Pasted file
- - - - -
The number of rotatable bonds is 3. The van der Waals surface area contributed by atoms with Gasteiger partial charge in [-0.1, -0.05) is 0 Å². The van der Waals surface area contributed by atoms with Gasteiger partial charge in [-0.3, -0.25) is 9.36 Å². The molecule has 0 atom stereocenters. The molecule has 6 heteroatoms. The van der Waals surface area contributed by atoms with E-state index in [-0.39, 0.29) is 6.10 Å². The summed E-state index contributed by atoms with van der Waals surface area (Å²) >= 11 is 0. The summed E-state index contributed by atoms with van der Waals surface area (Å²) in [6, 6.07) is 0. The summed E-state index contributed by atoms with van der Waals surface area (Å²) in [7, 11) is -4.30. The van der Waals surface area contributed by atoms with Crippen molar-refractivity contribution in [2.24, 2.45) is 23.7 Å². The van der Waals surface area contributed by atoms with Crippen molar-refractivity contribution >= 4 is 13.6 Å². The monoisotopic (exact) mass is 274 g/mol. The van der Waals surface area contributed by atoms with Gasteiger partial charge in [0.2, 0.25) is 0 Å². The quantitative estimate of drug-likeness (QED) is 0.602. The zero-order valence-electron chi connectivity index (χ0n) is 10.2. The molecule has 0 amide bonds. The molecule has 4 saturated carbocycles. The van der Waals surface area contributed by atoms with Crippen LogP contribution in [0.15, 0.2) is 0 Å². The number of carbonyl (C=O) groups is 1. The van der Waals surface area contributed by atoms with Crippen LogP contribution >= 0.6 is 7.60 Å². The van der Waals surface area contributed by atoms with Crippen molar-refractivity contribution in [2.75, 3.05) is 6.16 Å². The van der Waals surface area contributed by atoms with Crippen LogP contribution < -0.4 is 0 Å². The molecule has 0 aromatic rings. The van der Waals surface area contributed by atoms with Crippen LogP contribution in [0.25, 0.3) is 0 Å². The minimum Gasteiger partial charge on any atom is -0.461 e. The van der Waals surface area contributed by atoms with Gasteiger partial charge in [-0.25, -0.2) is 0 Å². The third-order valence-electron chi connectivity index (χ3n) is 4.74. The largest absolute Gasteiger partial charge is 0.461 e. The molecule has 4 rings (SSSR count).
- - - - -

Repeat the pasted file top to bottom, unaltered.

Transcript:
The number of rotatable bonds is 3. The van der Waals surface area contributed by atoms with Gasteiger partial charge in [-0.1, -0.05) is 0 Å². The van der Waals surface area contributed by atoms with Gasteiger partial charge in [-0.3, -0.25) is 9.36 Å². The molecule has 0 atom stereocenters. The molecule has 6 heteroatoms. The van der Waals surface area contributed by atoms with E-state index in [-0.39, 0.29) is 6.10 Å². The summed E-state index contributed by atoms with van der Waals surface area (Å²) >= 11 is 0. The summed E-state index contributed by atoms with van der Waals surface area (Å²) in [6, 6.07) is 0. The summed E-state index contributed by atoms with van der Waals surface area (Å²) in [7, 11) is -4.30. The van der Waals surface area contributed by atoms with Crippen molar-refractivity contribution in [2.24, 2.45) is 23.7 Å². The van der Waals surface area contributed by atoms with Crippen molar-refractivity contribution >= 4 is 13.6 Å². The monoisotopic (exact) mass is 274 g/mol. The van der Waals surface area contributed by atoms with Gasteiger partial charge in [0.2, 0.25) is 0 Å². The quantitative estimate of drug-likeness (QED) is 0.602. The zero-order valence-electron chi connectivity index (χ0n) is 10.2. The molecule has 0 amide bonds. The molecule has 4 saturated carbocycles. The van der Waals surface area contributed by atoms with Crippen LogP contribution in [0.15, 0.2) is 0 Å². The number of carbonyl (C=O) groups is 1. The van der Waals surface area contributed by atoms with Crippen LogP contribution >= 0.6 is 7.60 Å². The van der Waals surface area contributed by atoms with Crippen molar-refractivity contribution in [2.75, 3.05) is 6.16 Å². The van der Waals surface area contributed by atoms with Crippen LogP contribution < -0.4 is 0 Å². The molecule has 0 aromatic rings. The van der Waals surface area contributed by atoms with Crippen LogP contribution in [0.25, 0.3) is 0 Å². The minimum Gasteiger partial charge on any atom is -0.461 e. The van der Waals surface area contributed by atoms with Gasteiger partial charge in [-0.25, -0.2) is 0 Å². The third-order valence-electron chi connectivity index (χ3n) is 4.74. The largest absolute Gasteiger partial charge is 0.461 e. The molecule has 4 rings (SSSR count).